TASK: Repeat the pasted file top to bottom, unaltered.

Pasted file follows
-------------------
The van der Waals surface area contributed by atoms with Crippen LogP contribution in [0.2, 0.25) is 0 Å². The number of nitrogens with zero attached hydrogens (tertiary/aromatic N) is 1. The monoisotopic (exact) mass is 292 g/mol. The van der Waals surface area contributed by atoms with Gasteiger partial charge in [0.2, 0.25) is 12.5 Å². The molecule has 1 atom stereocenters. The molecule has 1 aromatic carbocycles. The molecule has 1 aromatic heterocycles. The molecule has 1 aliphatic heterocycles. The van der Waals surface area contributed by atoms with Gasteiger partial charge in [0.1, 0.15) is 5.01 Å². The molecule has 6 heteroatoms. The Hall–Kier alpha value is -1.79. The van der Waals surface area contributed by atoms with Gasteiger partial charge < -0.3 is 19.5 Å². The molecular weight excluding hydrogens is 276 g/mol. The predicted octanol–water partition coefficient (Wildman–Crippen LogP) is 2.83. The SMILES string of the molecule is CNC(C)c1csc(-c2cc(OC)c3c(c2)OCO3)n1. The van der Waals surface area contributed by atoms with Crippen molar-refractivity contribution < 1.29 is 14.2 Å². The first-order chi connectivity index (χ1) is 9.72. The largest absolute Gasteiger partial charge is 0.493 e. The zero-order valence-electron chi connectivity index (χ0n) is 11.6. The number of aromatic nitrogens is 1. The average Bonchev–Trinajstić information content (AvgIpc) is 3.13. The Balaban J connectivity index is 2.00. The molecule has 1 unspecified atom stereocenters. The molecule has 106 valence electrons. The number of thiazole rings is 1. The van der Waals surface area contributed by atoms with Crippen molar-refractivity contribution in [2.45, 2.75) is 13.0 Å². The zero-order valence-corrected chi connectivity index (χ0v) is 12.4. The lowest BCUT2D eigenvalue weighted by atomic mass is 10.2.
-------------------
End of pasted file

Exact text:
The van der Waals surface area contributed by atoms with Crippen LogP contribution in [0.2, 0.25) is 0 Å². The number of nitrogens with zero attached hydrogens (tertiary/aromatic N) is 1. The monoisotopic (exact) mass is 292 g/mol. The van der Waals surface area contributed by atoms with Gasteiger partial charge in [0.2, 0.25) is 12.5 Å². The molecule has 1 atom stereocenters. The molecule has 1 aromatic carbocycles. The molecule has 1 aromatic heterocycles. The molecule has 1 aliphatic heterocycles. The van der Waals surface area contributed by atoms with Gasteiger partial charge in [0.1, 0.15) is 5.01 Å². The molecule has 6 heteroatoms. The Hall–Kier alpha value is -1.79. The van der Waals surface area contributed by atoms with Gasteiger partial charge < -0.3 is 19.5 Å². The molecular weight excluding hydrogens is 276 g/mol. The predicted octanol–water partition coefficient (Wildman–Crippen LogP) is 2.83. The SMILES string of the molecule is CNC(C)c1csc(-c2cc(OC)c3c(c2)OCO3)n1. The van der Waals surface area contributed by atoms with Crippen molar-refractivity contribution < 1.29 is 14.2 Å². The first-order chi connectivity index (χ1) is 9.72. The largest absolute Gasteiger partial charge is 0.493 e. The zero-order valence-electron chi connectivity index (χ0n) is 11.6. The number of aromatic nitrogens is 1. The average Bonchev–Trinajstić information content (AvgIpc) is 3.13. The Balaban J connectivity index is 2.00. The molecule has 1 unspecified atom stereocenters. The molecule has 106 valence electrons. The number of thiazole rings is 1. The van der Waals surface area contributed by atoms with Crippen molar-refractivity contribution in [2.45, 2.75) is 13.0 Å². The zero-order valence-corrected chi connectivity index (χ0v) is 12.4. The lowest BCUT2D eigenvalue weighted by atomic mass is 10.2.